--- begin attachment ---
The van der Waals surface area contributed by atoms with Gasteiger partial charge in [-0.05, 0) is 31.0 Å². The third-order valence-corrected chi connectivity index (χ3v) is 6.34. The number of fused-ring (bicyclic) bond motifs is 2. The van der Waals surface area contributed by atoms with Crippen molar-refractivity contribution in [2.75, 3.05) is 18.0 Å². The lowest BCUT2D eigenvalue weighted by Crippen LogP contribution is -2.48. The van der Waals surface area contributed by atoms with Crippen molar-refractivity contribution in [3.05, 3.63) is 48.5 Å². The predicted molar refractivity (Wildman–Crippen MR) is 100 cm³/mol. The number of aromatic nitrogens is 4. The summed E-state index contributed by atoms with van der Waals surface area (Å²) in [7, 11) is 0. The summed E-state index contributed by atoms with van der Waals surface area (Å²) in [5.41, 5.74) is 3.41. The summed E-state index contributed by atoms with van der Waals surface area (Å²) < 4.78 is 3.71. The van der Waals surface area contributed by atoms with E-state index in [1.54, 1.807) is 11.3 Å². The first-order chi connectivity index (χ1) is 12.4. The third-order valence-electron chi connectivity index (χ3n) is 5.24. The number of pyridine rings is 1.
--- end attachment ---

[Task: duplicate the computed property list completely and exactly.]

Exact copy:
The van der Waals surface area contributed by atoms with Gasteiger partial charge in [-0.05, 0) is 31.0 Å². The third-order valence-corrected chi connectivity index (χ3v) is 6.34. The number of fused-ring (bicyclic) bond motifs is 2. The van der Waals surface area contributed by atoms with Crippen molar-refractivity contribution in [2.75, 3.05) is 18.0 Å². The lowest BCUT2D eigenvalue weighted by Crippen LogP contribution is -2.48. The van der Waals surface area contributed by atoms with Crippen molar-refractivity contribution in [3.05, 3.63) is 48.5 Å². The predicted molar refractivity (Wildman–Crippen MR) is 100 cm³/mol. The number of aromatic nitrogens is 4. The summed E-state index contributed by atoms with van der Waals surface area (Å²) in [7, 11) is 0. The summed E-state index contributed by atoms with van der Waals surface area (Å²) in [5.41, 5.74) is 3.41. The summed E-state index contributed by atoms with van der Waals surface area (Å²) < 4.78 is 3.71. The van der Waals surface area contributed by atoms with E-state index in [1.54, 1.807) is 11.3 Å². The first-order chi connectivity index (χ1) is 12.4. The third-order valence-electron chi connectivity index (χ3n) is 5.24. The number of pyridine rings is 1.